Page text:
price of the average three-bed semi in County Tipperary rose by 2.7% in the last three months.
The price of the average three-bed semi in County Tipperary rose by 2.7% to €159,357 in the last three months, according to the latest national survey carried out by Real Estate Alliance.
Tipperary prices rose 12.4 % in the last 12 months, the REA Average House Price Survey found.
The REA Average House Price Survey concentrates on the actual sale price of Ireland's typical stock home, the three-bed semi, giving an up-to-date picture of the second hand property market in towns and cities countrywide to the close of last week.
“There is good demand for the average three-bedroomed home,” said Eoin Dillon of REA Dillon Nenagh, Chairperson of Real Estate Alliance. Prices in Nenagh rose by 3.3% in the quarter to €157,000.
“Though supply is poor, I find a lot of people who have been living and working in Ireland for the past few years and who had been renting up until now, have become very active in purchasing family homes,” said James Lee of REA John Lee in Newport, where prices rose by 2.6% to €155,000.
“Starter homes are in very short supply and that’s driving up the price of houses and rents. It is very is evident in towns,” said John Stokes of REA Stokes and Quirke in Clonmel, where prices rose by 1.8% to €170,000.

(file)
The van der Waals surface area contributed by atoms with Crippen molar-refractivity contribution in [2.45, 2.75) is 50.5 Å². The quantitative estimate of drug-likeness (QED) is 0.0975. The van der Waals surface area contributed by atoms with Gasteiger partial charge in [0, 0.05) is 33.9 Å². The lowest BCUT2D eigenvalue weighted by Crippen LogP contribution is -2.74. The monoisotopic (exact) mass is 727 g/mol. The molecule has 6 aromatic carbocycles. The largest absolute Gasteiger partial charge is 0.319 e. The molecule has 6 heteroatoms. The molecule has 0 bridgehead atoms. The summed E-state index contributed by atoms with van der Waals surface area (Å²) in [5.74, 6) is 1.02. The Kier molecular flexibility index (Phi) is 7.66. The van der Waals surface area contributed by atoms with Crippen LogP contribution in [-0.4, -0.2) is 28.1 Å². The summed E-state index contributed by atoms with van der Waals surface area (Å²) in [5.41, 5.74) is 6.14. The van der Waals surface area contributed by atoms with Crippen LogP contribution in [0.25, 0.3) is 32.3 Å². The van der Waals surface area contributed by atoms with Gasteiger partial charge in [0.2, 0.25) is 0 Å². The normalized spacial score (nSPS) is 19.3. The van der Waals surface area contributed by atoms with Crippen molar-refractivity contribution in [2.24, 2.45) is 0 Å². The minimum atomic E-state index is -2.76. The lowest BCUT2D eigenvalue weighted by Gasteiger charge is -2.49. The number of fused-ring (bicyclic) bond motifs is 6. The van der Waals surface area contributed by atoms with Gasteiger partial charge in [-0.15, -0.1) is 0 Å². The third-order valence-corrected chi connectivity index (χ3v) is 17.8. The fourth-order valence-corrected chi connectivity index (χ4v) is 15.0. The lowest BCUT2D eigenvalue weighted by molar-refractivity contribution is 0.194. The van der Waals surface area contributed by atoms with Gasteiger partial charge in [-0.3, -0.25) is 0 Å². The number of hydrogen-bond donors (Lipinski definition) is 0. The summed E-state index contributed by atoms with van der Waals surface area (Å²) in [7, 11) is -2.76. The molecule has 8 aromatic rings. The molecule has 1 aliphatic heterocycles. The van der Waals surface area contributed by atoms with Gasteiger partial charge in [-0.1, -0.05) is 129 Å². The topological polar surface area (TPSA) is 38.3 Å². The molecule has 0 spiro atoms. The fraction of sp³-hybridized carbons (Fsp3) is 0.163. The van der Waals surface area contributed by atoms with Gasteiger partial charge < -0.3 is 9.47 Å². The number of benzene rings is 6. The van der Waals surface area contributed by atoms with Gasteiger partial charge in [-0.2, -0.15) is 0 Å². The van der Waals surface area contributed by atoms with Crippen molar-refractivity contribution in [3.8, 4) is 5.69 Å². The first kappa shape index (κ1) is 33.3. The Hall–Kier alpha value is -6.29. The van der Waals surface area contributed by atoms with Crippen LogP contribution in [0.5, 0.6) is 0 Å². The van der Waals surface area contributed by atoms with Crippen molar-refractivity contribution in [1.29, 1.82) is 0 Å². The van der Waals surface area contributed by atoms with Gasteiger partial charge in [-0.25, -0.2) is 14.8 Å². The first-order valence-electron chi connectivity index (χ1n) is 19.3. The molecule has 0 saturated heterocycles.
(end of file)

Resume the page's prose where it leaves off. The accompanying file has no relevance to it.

“There has been a marginal increase in prices each quarter. Supply is meeting demand,” said Seamus Browne of REA Seamus Browne in Roscrea, where the average home is selling at €155,000 up 3.3%.
The average semi-detached house nationally now costs €232,441, the Q2 REA Average House Price Survey has found – a rise of 1.5% on the Q1 2018 figure of €229,111.
Overall, the average house price across the country rose by 8% over the past 12 months – indicating that the market is continuing to steady after an 11.3% overall rise in 2017.
The rate of increase in second-hand three-bed semi-detached home prices in Dublin city and county was just 0.8% in the last three months, with prices falling slightly in one suburb.
After rising by 12.5% in 2017, the average price of a second-hand semi-detached house in the capital has increased by just €5,000 so far this year and now stands at €443,000.
The commuter counties continued their recent steady growth with a 1.7% increase in Q2, with the average house now selling for €246,278 – a rise of €4,000 on the first three months of the year.
The country’s major cities outside Dublin recorded a combined Q2 rise of 1.5%, with an average three-bed semi costing €247,500.
The highest increases were seen in the rest of the country’s towns, which experienced a 2% rise in Q2 to an average of €153,094 – up €3,000 in 12 weeks.